Q from Stephanie K.
My neighbor recently moved and was going to take his bluetick coonhound (1 year old) to the ASPCA. Being the sap that I am, I offered to take him in. The problem is, I have an older cat and didn't know that could possibly be a bad idea.
I've had this guy for about a week now, and he's seen my cat and it seemed like he just wanted to check her out, but of course she got nervous and started to run, which I guess may have triggered his hunting instinct? He didn't seem aggressive, more so "What in the world is that? I HAVE TO SMELL THIS STRANGE THING!" Can these two learn to get along? He's a sweet dog and has even become my jogging partner, so I really don't want to get rid of him, especially because the poor guy’s been abandoned already.
A from Emmy Sue
You don't say where you are, which may be relevant to what hunting training your bluetick may have had already. In some parts of North America, blueticks are typically used to hunt raccoons, in other parts they are more commonly used to hunt black bears or mountain lions. There's a great book about mountain lion hunting with blueticks called The Call of the Hounds by Del Cameron. You might enjoy reading it.
At only a year, your hound may not have had much hunting training at all, or may have been slow to start, trying the patience of his previous owner. Coonhounds usually have a hunting "switch" which turns on suddenly. Typically, this happens between 6 months and two years, but for some it can happen earlier or as late as 4 years. This can be very abrupt, so a hound that doesn't hunt cats one day can suddenly start hunting cats the next day. Given the age of your hound, you should be careful about leaving him alone with your cat for another year, especially in an enclosed outdoor space. Typically, a cat can climb to a safe space faster than the hound can get to him, but you may have to spend a lot of time getting your cat down from trees, and a few hounds even learn to climb trees!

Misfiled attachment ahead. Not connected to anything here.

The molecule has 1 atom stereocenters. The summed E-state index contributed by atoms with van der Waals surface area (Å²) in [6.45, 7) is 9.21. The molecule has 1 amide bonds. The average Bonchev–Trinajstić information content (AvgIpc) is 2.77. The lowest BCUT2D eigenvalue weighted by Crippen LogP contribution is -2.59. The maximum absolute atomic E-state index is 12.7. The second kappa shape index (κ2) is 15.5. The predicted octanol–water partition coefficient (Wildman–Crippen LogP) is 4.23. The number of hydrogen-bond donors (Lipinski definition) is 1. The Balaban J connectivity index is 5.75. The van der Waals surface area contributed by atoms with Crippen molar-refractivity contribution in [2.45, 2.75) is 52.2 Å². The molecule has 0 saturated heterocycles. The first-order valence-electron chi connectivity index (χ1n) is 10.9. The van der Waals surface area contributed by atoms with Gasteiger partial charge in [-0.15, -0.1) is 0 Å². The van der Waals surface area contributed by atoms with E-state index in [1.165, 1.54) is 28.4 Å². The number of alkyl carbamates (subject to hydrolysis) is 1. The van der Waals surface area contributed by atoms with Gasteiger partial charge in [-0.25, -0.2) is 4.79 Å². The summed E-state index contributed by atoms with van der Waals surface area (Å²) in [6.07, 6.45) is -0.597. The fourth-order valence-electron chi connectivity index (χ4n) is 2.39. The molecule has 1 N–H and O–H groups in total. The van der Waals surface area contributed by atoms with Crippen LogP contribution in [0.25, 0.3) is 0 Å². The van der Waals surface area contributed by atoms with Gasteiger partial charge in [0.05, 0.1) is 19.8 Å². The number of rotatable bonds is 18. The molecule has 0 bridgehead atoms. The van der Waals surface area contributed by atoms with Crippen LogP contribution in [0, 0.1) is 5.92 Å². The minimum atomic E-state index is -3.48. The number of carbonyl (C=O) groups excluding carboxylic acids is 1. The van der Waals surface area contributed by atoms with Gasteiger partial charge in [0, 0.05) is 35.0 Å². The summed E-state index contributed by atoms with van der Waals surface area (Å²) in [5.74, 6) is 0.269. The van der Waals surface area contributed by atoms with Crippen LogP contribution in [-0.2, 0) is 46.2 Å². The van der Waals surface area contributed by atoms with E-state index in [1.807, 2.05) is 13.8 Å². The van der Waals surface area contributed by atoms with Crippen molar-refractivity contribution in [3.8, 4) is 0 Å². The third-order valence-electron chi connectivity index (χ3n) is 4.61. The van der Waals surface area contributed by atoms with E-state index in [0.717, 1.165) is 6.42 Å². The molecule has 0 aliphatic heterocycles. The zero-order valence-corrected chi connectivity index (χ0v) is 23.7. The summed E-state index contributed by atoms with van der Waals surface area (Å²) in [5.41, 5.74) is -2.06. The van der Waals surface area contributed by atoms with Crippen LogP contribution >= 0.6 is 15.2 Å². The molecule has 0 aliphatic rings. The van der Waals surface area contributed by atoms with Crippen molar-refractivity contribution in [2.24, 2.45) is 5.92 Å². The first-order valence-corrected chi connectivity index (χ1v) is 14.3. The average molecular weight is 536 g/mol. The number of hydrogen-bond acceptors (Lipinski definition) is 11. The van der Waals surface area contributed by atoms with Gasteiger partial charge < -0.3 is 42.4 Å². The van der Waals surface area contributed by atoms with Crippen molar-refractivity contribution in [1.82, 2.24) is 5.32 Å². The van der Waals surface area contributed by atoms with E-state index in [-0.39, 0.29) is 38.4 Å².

However, that does not mean your hound cannot be taught to get along with "his" cat quite well. Coonhounds rarely generalize to accept all cats, but they can learn to respect "their" family's cats, or certain individual cats in their environment. A few never learn, but that is mostly hounds that have already been hunted on cats. It’s not unusual for hunters to begin training their hound pups on barn cats or other semi-feral cats before switching them to other game. Remember that a hound is bred to chase his quarry up a tree and hold it there while barking his fool head off until his hunter comes to kill the game; he is not bred to kill the game himself, although some hounds will do that if the hound doesn't believe his hunter will come to his aid or is very fast and can catch it before it climbs. And a lot of hunters, like me, use hounds for "catch and release" hunting. The hound doesn't care whether or not the quarry is dead at the end of the hunt, only that his handler praises him for his work treeing and holding the game. Hounds want you to be their partner, and to respect their work. Doesn't sound like yours is a cat hunter yet, but it could turn into one if there's nothing better to sniff out in his environment, so you need to teach him to use his nose on something less problematical for you. You could take up coon hunting, which I did with my first hound, but most pet owners don't want to do that, and it is not necessary. However, I find that going to a competitive coon hunt or two gives you some insight into how coonhounds work, and that helps you get into their mindset.